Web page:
Until recently, health insurance deductibles have proven to be quite a catch 22. On one hand, Americans would rather not have to pay a deductible or co-payment before receiving healthcare; however, it’s simultaneously impossible to ignore that deductibles have helped to make health insurance more affordable and, for some Americans, possible to have at all. Bernie Sanders recently released his proposed health care plan featuring the promise that no American would have to pay a deductible again. Although light on the details, this part of the plan would mean removing something that has been working its way into the health care market since the early 1990s. Deductibles can be significant for some when an average out-of-pocket cost of around $1000 required before coverage kicks in. This is something that has been tolerated due to the standing argument that it makes health care more affordable overall. But is this actually the case? The truth behind the purpose of deductibles is something we do not often get to see up front. The fact that most Americans can’t afford steep deductibles has been one reason to reassess the system but the main question now appears to be: Are deductibles actually helping with health care spending, or deterring it?
In this article featured in the New York Times, Michael Chernew, a professor of health policy at Harvard, stated “If you make something free, people will spend a lot on it.” Recent research is now supporting this idea as studies have shown that more required out-of-pocket costs may be responsible for a downturn in health care spending altogether. Researchers are now beginning to agree that high deductible plans are not what they have been thought to be in the past. Multiple randomized experiments are showing that over time, people who pay more health care bills out of their own paychecks choose to use less health care, while people who have everything covered by insurance tend to utilize healthcare more because they have insurance available. Another important factor is that in comparing these two groups of people, those who were choosing to receive less health care were no less healthy than those taking advantage of using more. What could this mean about the future of health care deductibles? No one is sure at this point. According to some health economists, including Michael Chernew, it may require “smarter” albeit more complicated forms of health insurance. These plans would utilize economic incentives to reduce unnecessary health care spending without deterring necessary care for patients.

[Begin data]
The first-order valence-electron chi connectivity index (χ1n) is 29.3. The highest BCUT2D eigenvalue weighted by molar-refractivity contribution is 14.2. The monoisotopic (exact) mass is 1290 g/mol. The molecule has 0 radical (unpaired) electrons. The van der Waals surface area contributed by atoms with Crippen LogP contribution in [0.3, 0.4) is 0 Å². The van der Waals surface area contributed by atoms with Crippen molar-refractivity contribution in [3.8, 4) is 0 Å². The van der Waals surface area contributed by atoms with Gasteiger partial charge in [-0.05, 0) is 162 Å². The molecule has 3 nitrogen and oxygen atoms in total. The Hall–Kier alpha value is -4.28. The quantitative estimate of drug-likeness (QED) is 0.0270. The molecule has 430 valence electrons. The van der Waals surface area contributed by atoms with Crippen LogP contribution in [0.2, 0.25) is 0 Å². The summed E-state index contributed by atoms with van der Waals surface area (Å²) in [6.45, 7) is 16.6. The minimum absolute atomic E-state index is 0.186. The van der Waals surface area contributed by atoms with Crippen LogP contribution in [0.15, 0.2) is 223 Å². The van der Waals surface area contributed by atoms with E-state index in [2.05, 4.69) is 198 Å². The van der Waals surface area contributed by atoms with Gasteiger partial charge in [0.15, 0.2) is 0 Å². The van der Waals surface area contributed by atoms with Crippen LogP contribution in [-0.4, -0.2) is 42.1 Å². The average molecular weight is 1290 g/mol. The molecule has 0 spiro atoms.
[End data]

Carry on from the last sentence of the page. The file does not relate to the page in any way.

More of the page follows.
We are interested to hear what you think about the possible new direction of health care and the role that deductibles and co-pays have. If you have a moment to read the more in depth New York Times article on this subject please leave us your thoughts in the comment section.